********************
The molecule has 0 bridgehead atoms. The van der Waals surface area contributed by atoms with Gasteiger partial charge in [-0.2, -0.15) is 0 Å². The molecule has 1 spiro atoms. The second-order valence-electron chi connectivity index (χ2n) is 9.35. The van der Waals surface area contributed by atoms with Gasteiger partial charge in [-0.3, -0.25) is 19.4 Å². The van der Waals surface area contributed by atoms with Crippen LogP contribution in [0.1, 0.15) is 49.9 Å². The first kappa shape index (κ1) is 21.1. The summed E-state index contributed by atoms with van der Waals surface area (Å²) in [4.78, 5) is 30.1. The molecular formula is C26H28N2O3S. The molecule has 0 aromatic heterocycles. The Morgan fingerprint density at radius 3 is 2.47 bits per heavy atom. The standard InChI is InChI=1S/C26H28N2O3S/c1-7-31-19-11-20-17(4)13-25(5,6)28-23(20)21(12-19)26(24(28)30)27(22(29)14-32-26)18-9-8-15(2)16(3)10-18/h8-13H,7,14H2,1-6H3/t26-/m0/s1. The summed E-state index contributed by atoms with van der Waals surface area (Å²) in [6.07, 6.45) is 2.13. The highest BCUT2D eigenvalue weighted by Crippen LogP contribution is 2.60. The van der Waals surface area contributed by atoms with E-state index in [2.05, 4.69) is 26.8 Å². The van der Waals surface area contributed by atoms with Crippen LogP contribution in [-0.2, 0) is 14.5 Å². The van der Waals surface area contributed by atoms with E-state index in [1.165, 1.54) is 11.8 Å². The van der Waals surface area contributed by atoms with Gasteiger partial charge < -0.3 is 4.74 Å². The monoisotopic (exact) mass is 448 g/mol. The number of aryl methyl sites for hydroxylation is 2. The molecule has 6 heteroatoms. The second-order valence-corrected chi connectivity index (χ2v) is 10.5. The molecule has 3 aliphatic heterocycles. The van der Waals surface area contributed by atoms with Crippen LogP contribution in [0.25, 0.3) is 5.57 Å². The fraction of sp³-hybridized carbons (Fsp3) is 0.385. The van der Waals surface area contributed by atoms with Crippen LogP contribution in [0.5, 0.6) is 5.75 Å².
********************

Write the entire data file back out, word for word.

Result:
The molecule has 0 bridgehead atoms. The van der Waals surface area contributed by atoms with Gasteiger partial charge in [-0.2, -0.15) is 0 Å². The molecule has 1 spiro atoms. The second-order valence-electron chi connectivity index (χ2n) is 9.35. The van der Waals surface area contributed by atoms with Gasteiger partial charge in [-0.3, -0.25) is 19.4 Å². The van der Waals surface area contributed by atoms with Crippen LogP contribution in [0.1, 0.15) is 49.9 Å². The first kappa shape index (κ1) is 21.1. The summed E-state index contributed by atoms with van der Waals surface area (Å²) in [4.78, 5) is 30.1. The molecular formula is C26H28N2O3S. The molecule has 0 aromatic heterocycles. The Morgan fingerprint density at radius 3 is 2.47 bits per heavy atom. The standard InChI is InChI=1S/C26H28N2O3S/c1-7-31-19-11-20-17(4)13-25(5,6)28-23(20)21(12-19)26(24(28)30)27(22(29)14-32-26)18-9-8-15(2)16(3)10-18/h8-13H,7,14H2,1-6H3/t26-/m0/s1. The summed E-state index contributed by atoms with van der Waals surface area (Å²) in [6.07, 6.45) is 2.13. The highest BCUT2D eigenvalue weighted by Crippen LogP contribution is 2.60. The van der Waals surface area contributed by atoms with E-state index in [2.05, 4.69) is 26.8 Å². The van der Waals surface area contributed by atoms with Crippen LogP contribution in [-0.2, 0) is 14.5 Å². The van der Waals surface area contributed by atoms with E-state index in [1.165, 1.54) is 11.8 Å². The van der Waals surface area contributed by atoms with Gasteiger partial charge < -0.3 is 4.74 Å². The monoisotopic (exact) mass is 448 g/mol. The number of aryl methyl sites for hydroxylation is 2. The molecule has 6 heteroatoms. The second-order valence-corrected chi connectivity index (χ2v) is 10.5. The molecule has 3 aliphatic heterocycles. The van der Waals surface area contributed by atoms with Crippen LogP contribution in [0.25, 0.3) is 5.57 Å². The fraction of sp³-hybridized carbons (Fsp3) is 0.385. The van der Waals surface area contributed by atoms with Crippen LogP contribution in [0.5, 0.6) is 5.75 Å².